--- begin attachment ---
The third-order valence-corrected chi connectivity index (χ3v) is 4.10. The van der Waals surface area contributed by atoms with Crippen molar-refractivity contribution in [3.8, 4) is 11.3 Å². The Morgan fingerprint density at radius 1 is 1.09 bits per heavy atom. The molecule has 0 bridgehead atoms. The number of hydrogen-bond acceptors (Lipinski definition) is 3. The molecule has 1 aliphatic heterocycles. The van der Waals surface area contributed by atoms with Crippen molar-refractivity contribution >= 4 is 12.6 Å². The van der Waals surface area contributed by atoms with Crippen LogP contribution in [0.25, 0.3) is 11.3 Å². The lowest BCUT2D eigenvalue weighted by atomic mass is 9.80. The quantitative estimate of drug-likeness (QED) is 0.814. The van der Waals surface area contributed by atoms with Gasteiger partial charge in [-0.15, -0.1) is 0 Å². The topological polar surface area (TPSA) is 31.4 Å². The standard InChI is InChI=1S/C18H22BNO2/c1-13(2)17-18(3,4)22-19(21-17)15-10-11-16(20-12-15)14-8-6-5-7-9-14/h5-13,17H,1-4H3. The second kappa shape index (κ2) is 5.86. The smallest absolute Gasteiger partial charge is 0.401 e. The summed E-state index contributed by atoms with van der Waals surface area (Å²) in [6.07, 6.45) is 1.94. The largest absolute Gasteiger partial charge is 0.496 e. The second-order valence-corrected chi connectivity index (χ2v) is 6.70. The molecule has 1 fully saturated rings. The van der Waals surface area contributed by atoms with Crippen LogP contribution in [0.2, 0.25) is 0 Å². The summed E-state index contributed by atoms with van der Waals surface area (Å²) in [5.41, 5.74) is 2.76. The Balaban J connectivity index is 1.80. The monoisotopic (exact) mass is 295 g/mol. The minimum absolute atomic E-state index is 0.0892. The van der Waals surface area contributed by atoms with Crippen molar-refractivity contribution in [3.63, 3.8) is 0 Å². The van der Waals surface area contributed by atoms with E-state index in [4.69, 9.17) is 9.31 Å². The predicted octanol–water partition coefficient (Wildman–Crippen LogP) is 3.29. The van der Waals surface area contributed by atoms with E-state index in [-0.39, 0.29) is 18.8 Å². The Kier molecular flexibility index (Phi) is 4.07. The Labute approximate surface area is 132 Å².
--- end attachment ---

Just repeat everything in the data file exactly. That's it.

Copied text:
The third-order valence-corrected chi connectivity index (χ3v) is 4.10. The van der Waals surface area contributed by atoms with Crippen molar-refractivity contribution in [3.8, 4) is 11.3 Å². The Morgan fingerprint density at radius 1 is 1.09 bits per heavy atom. The molecule has 0 bridgehead atoms. The number of hydrogen-bond acceptors (Lipinski definition) is 3. The molecule has 1 aliphatic heterocycles. The van der Waals surface area contributed by atoms with Crippen molar-refractivity contribution >= 4 is 12.6 Å². The van der Waals surface area contributed by atoms with Crippen LogP contribution in [0.25, 0.3) is 11.3 Å². The lowest BCUT2D eigenvalue weighted by atomic mass is 9.80. The quantitative estimate of drug-likeness (QED) is 0.814. The van der Waals surface area contributed by atoms with Gasteiger partial charge in [-0.15, -0.1) is 0 Å². The topological polar surface area (TPSA) is 31.4 Å². The standard InChI is InChI=1S/C18H22BNO2/c1-13(2)17-18(3,4)22-19(21-17)15-10-11-16(20-12-15)14-8-6-5-7-9-14/h5-13,17H,1-4H3. The second kappa shape index (κ2) is 5.86. The smallest absolute Gasteiger partial charge is 0.401 e. The summed E-state index contributed by atoms with van der Waals surface area (Å²) in [6.07, 6.45) is 1.94. The largest absolute Gasteiger partial charge is 0.496 e. The second-order valence-corrected chi connectivity index (χ2v) is 6.70. The molecule has 1 fully saturated rings. The van der Waals surface area contributed by atoms with Crippen LogP contribution in [0.2, 0.25) is 0 Å². The summed E-state index contributed by atoms with van der Waals surface area (Å²) in [5.41, 5.74) is 2.76. The Balaban J connectivity index is 1.80. The monoisotopic (exact) mass is 295 g/mol. The minimum absolute atomic E-state index is 0.0892. The van der Waals surface area contributed by atoms with Crippen molar-refractivity contribution in [3.63, 3.8) is 0 Å². The van der Waals surface area contributed by atoms with E-state index in [4.69, 9.17) is 9.31 Å². The predicted octanol–water partition coefficient (Wildman–Crippen LogP) is 3.29. The van der Waals surface area contributed by atoms with E-state index in [-0.39, 0.29) is 18.8 Å². The Kier molecular flexibility index (Phi) is 4.07. The Labute approximate surface area is 132 Å².